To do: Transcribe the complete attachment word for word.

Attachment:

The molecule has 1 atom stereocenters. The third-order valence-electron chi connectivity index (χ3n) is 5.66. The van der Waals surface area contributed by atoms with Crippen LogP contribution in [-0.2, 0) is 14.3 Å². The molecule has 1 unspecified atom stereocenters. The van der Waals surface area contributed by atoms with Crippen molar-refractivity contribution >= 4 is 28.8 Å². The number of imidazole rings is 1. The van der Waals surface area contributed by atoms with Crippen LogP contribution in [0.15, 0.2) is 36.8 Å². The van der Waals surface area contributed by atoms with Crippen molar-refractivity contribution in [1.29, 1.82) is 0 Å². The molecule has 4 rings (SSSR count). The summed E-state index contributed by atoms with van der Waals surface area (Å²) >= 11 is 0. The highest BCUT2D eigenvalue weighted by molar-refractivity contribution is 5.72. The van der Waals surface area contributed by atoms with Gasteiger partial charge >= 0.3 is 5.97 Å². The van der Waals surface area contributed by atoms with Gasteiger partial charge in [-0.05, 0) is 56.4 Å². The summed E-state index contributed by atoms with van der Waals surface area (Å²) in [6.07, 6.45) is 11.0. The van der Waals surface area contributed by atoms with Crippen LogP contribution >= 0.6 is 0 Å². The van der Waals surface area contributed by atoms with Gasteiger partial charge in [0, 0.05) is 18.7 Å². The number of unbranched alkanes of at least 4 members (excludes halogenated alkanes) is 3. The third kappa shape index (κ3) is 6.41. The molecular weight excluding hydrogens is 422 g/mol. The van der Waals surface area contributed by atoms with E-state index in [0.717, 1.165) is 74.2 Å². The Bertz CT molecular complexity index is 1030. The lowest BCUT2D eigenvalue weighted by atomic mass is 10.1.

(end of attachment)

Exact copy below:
The molecule has 1 atom stereocenters. The third-order valence-electron chi connectivity index (χ3n) is 5.66. The van der Waals surface area contributed by atoms with Crippen LogP contribution in [-0.2, 0) is 14.3 Å². The molecule has 1 unspecified atom stereocenters. The van der Waals surface area contributed by atoms with Crippen molar-refractivity contribution >= 4 is 28.8 Å². The number of imidazole rings is 1. The van der Waals surface area contributed by atoms with Crippen LogP contribution in [0.15, 0.2) is 36.8 Å². The van der Waals surface area contributed by atoms with Crippen molar-refractivity contribution in [1.29, 1.82) is 0 Å². The molecule has 4 rings (SSSR count). The summed E-state index contributed by atoms with van der Waals surface area (Å²) >= 11 is 0. The highest BCUT2D eigenvalue weighted by molar-refractivity contribution is 5.72. The van der Waals surface area contributed by atoms with Gasteiger partial charge >= 0.3 is 5.97 Å². The van der Waals surface area contributed by atoms with Gasteiger partial charge in [-0.05, 0) is 56.4 Å². The summed E-state index contributed by atoms with van der Waals surface area (Å²) in [6.07, 6.45) is 11.0. The van der Waals surface area contributed by atoms with Crippen LogP contribution >= 0.6 is 0 Å². The van der Waals surface area contributed by atoms with Gasteiger partial charge in [0, 0.05) is 18.7 Å². The number of unbranched alkanes of at least 4 members (excludes halogenated alkanes) is 3. The third kappa shape index (κ3) is 6.41. The molecular weight excluding hydrogens is 422 g/mol. The van der Waals surface area contributed by atoms with E-state index in [0.717, 1.165) is 74.2 Å². The Bertz CT molecular complexity index is 1030. The lowest BCUT2D eigenvalue weighted by atomic mass is 10.1.